U.S.
v.
Vidal

This case is not covered by Casetext's citator
United States Court of Appeals, Fourth CircuitMay 4, 2011
427 Fed. Appx. 285 (4th Cir. 2011)

No. 11-6221.

Submitted: April 28, 2011.

Decided: May 4, 2011.

Appeal from the United States District Court for the Eastern District of North Carolina, at Greenville. James C. Dever III, District Judge. (4:06-cr-00072-D-1; 4:09-cv-00162-D).

Edward A. Ferrel Vidal, Appellant Pro Se. Michael Gordon James, Joshua Bryan Royster, Office of the United States Attorney, Raleigh, North Carolina, for Appellee.

Before DAVIS, KEENAN, and WYNN, Circuit Judges.

Dismissed by unpublished PER CURIAM opinion.

Unpublished opinions are not binding precedent in this circuit.


Edward A. Ferrel Vidal seeks to appeal the district court's order dismissing as untimely his 28 U.S.C.A. § 2255 (West Supp. 2010) motion. The order is not appealable unless a circuit justice or judge issues a certificate of appealability. 28 U.S.C. § 2253(c)(1) (2006). A certificate of appealability will not issue absent "a substantial showing of the denial of a constitutional right." 28 U.S.C. § 2253(c)(2) (2006). When the district court denies relief on the merits, a prisoner satisfies this standard by demonstrating that reasonable jurists would find that the district court's assessment of the constitutional claims is debatable or wrong. Slack v. McDaniel, 529 U.S. 473, 484, 120 S.Ct. 1595, 146 L.Ed.2d 542 (2000); see Miller-El v. CockreU, 537 U.S. 322, 336-38, 123 S.Ct. 1029, 154 L.Ed.2d 931 (2003). When the district court denies relief on procedural grounds, the prisoner must demonstrate both that the dispositive procedural ruling is debatable, and that the motion states a debatable claim of the denial of a constitutional right. Slack, 529 U.S. at 484-85, 120 S.Ct. 1595. We have independently reviewed the record and conclude that Vidal has not made the requisite showing. Accordingly, we deny a certificate of appealability and dismiss the appeal. We dispense with oral argument because the facts and legal contentions are adequately presented in the materials before the court and argument would not aid the decisional process.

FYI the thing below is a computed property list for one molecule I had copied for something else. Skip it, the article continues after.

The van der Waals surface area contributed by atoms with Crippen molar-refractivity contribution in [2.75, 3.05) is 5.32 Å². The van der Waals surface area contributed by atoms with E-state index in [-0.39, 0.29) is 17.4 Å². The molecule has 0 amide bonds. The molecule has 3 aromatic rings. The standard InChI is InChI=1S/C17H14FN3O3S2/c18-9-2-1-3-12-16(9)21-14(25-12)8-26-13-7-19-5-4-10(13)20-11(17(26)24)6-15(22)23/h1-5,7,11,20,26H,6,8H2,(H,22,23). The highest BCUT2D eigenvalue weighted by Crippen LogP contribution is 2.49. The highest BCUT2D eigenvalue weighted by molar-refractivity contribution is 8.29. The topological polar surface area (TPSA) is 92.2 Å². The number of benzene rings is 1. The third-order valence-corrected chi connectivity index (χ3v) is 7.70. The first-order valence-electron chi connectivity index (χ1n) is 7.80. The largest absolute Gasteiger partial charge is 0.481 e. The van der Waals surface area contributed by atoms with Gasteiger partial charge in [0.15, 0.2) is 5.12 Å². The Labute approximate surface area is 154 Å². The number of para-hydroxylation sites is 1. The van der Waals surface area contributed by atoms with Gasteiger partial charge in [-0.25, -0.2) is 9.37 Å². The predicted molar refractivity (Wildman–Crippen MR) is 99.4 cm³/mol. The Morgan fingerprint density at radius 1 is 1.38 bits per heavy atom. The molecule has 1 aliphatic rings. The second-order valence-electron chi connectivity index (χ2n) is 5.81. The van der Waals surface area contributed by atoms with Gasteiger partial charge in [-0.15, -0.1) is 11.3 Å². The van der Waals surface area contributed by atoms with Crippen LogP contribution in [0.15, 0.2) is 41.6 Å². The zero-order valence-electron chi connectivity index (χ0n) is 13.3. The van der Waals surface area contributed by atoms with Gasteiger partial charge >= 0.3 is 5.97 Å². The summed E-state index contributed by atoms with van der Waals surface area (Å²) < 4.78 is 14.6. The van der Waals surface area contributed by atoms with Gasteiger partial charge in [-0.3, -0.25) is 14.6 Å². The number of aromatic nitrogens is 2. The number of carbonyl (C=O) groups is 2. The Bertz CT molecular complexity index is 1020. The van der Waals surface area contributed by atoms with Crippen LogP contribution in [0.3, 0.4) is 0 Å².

DISMISSED.